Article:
Three points thrown away. With that second half display we should have won this.
Two main failings, then. We can’t defend and we can’t put the ball in the net. 108 goals against is still on.
Having said that, our new Czech goalkeeper actually didn’t have that much to do. At least, in the second half, he stopped punching the ball and clutched it instead. Maybe Chappie had had a word.
Two home games coming up. Things better turn round soon.
I happened to hear this song by the Kinks on the radio the other day. I thought (again) how strange it is. It seems to have as many galloping hiccoughs as “Bohemian Rhapsody” and sounds as if it has at least three different melodies. As a result I began to wonder if there were different time signatures involved and if perhaps it could be claimed as a progenitor of prog rock. After all, the Kinks songwriter and éminence grise Ray Davies has been credited with inventing heavy metal with the riff driven “You Really Got Me” and “All Day And All Of The Night” so why not prog too? Note here that his song writing skills undoubtedly rank as high as anyone in the rock/pop pantheon – and I mean anyone.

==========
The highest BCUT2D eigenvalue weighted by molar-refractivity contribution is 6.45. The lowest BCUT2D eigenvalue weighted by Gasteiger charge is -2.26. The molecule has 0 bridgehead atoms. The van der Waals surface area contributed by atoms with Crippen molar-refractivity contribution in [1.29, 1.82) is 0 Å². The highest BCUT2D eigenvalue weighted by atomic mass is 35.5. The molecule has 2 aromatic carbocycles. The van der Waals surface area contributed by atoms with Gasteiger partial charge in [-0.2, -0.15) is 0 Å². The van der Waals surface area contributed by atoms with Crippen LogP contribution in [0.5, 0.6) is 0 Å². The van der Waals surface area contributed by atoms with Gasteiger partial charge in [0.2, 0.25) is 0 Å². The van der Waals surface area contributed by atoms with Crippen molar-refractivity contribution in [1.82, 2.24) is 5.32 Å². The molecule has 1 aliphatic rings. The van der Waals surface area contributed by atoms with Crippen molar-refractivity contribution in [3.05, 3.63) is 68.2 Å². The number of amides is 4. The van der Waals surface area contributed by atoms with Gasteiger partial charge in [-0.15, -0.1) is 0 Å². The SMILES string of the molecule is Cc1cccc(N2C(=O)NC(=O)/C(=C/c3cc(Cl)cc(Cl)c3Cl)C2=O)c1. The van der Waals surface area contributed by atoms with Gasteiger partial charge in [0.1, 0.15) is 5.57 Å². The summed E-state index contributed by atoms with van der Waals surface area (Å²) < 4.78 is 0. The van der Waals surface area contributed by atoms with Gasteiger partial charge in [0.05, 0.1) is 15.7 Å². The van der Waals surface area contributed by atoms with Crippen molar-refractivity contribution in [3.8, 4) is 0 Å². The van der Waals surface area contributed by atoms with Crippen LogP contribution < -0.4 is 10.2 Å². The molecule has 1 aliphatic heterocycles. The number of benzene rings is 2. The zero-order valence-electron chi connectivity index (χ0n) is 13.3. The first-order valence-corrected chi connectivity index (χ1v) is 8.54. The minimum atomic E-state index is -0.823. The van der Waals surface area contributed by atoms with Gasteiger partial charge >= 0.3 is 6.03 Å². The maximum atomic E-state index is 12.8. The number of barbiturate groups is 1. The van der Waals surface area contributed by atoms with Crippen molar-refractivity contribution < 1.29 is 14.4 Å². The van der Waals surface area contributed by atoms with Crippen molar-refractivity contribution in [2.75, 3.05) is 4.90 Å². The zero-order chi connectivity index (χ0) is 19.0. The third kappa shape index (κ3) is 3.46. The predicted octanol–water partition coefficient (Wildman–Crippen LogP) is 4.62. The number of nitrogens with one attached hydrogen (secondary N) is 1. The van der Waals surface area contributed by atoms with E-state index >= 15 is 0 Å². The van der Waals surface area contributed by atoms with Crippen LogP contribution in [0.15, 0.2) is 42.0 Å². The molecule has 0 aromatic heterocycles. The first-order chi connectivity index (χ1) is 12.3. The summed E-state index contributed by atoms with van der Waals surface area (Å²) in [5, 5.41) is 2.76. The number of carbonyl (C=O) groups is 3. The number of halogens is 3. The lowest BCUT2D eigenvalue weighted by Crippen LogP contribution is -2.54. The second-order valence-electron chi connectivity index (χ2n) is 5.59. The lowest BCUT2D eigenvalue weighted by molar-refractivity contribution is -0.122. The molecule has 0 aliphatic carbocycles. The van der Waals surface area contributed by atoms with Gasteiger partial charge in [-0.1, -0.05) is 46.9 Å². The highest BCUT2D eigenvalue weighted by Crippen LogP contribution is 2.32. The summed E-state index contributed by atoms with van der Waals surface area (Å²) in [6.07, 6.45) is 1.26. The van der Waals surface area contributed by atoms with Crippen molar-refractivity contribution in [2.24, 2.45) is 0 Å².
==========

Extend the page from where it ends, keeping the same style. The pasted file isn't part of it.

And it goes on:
So listened to it again more carefully and, yes, there are key changes, but, to my ears anyway, it follows a resolute 2/2 throughout. (Either that or it’s a quick 4/4.)
Despite the apparent complexity, it’s actually very simple rhythmically.
Here is the latest update from Gavin Inglis re Underword.
Tue 24th Aug is a double blow of performance poetry with Anita Govan
and Laura Hainey. West coast wit meets east coast energy.
Wed 25th Aug is Dirty Words, a sex-themed charity night in aid of the
Sisters of Perpetual Indulgence, which will not shy away from the
f-word, c-word or indeed outright porn. Two Bloc readers and you can
probably guess which ones.
Thu 26th Aug is Stefan Pearson with stories of salt air and drunken
sailors. You might have heard some of these before but you won’t have
heard his take on the real truths behind the decline of the Scottish
Fri 27th Aug is Writers’ Bloc. We almost have a programme ready!
Sat 28th Aug is the closing night, a hell for leather rush through as
many readers as I can cram into 45 minutes.